"You guys should let us win so as to avoid civil war."
"It's a civil war that will burn all of us," said Ahmed Fahmy, 27, as the festivities raged behind him.

"They (Islamists) attacked us, broke up our tents, and I was beaten up," said Eman Ahmed, 47. "They accused us of being traitors."

Activists among the Islamist marchers harassed television news crews, trying to prevent them from working, AFP news hounds said.
If it's not reported live in television, it didn't happen.
Wael Ali, a 40-year-old Morsi supporter with a long beard, said: "I'm here to defend democracy. The president was elected by the ballot box."
One man, one vote, one time.
The United States called for an open and "democratic dialogue".
Sure, Egypt has had a lot of that lately .. and in the past...
"The upheaval we are seeing... indicates that dialogue is urgently needed. It needs to be two-way," US Secretary of State Hillary Clinton
... sometimes described as The Heroine of Tuzla and at other times as Mrs. Bill, never as Another Edward Stettinius, Jr. ...
said in comments echoed by Britannia and the European Union
...the successor to the Holy Roman Empire, only without the Hapsburgs and the nifty uniforms and the dancing...
Despite the protests , Vice President Mahmud Mekki said a referendum on the charter "will go ahead on time" as planned on December 15.

The opposition would be allowed to put any objections they have to articles of the draft constitution in writing, to be discussed by a parliament yet to be elected.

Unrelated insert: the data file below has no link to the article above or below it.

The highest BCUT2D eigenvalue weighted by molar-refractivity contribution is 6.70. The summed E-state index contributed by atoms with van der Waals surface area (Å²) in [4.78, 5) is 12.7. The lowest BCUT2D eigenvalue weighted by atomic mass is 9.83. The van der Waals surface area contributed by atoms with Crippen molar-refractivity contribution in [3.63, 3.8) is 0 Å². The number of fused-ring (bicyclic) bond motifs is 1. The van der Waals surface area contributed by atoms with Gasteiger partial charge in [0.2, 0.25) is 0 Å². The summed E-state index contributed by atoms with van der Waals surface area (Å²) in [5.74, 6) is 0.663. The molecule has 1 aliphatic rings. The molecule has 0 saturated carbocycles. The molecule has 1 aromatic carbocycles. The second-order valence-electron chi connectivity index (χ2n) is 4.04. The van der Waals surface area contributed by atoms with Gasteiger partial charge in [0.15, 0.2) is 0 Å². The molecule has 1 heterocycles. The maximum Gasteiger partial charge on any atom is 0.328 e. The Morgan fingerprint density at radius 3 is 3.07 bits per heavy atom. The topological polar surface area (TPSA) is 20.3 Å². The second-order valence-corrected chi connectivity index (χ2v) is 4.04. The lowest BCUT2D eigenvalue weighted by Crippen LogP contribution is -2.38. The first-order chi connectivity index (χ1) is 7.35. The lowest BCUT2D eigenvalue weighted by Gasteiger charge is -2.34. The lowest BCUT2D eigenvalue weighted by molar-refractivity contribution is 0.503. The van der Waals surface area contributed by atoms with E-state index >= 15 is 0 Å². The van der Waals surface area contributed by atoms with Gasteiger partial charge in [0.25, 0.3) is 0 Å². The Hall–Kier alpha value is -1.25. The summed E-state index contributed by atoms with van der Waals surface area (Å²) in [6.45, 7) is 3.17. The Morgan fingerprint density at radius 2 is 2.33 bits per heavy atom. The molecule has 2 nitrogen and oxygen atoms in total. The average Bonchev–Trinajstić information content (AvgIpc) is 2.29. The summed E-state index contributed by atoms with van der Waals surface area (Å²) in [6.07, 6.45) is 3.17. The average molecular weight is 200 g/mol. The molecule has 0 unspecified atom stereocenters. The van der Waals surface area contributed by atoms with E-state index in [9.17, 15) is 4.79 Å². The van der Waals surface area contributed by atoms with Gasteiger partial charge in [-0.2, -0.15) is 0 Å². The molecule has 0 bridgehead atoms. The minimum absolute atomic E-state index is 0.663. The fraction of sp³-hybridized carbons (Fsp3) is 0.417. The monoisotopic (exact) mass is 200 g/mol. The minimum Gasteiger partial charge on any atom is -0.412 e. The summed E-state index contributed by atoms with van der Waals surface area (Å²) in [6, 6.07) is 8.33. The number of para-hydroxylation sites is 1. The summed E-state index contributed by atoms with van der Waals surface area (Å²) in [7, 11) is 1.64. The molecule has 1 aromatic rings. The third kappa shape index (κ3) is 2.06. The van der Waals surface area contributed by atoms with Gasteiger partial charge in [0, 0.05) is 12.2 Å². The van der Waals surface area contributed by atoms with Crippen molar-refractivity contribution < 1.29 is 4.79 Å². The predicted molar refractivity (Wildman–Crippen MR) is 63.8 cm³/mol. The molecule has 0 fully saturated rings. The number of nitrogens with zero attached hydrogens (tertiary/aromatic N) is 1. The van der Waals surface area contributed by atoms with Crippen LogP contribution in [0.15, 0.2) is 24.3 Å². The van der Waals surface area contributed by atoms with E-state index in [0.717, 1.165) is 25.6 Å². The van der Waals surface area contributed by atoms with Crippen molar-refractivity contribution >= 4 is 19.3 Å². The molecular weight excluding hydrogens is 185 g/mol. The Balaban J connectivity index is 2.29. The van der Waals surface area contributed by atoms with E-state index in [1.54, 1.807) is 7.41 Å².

An interesting concept.
The written objections then will be sent to a forensics sub-committee of the parliament yet to be elected, so that the writers can be identified and arrested...
Prominent opposition leader and former United Nations
...an international organization whose stated aims of facilitating interational security involves making sure that nobody with live ammo is offended unless it's a civilized country...
nuclear watchdog chief Mohamed ElBaradei
Egyptian law scholar and Iranian catspaw. He was head of the IAEA from December 1997 to November 2009. At some point during his tenure he was purchased by the Iranians. ElBaradei and the IAEA were jointly awarded the Nobel Peace Prize for something in 2005. After stepping down from his IAEA position ElBaradei attempted to horn in on the 2011 Egyptian protests which culminated in the collapse of the Mubarak regime. ElBaradei served on the Board of Trustees of the International Crisis Group, a lefty NGO that is bankrolled by the Carnegie Foundation, the Ford Foundation, the Bill & Melinda Gates Foundation, as well as George Soros' Open Society Institute. Soros himself serves as a member of the organization's Executive Committee.

said Morsi bore "full responsibility" for the violence.
Who would have thought that El-Baradei would emerge as a champion of democracy. Assuming that that's what he's doing, which I wouldn't assume at all...
He said the opposition was ready for dialogue but they would use "any means necessary" to scupper the charter, but stressed that these would be peaceful.

...back at the sandwich shop, Caroline was experimenting with ingredients of increasing volatility...
three of Morsi's advisers resigned over the crisis, MENA reported, naming Amr al-Laythi, Seif Abdel Fattah and Ayman al-Sayyad.
Posted by: trailing wife 2012-12-06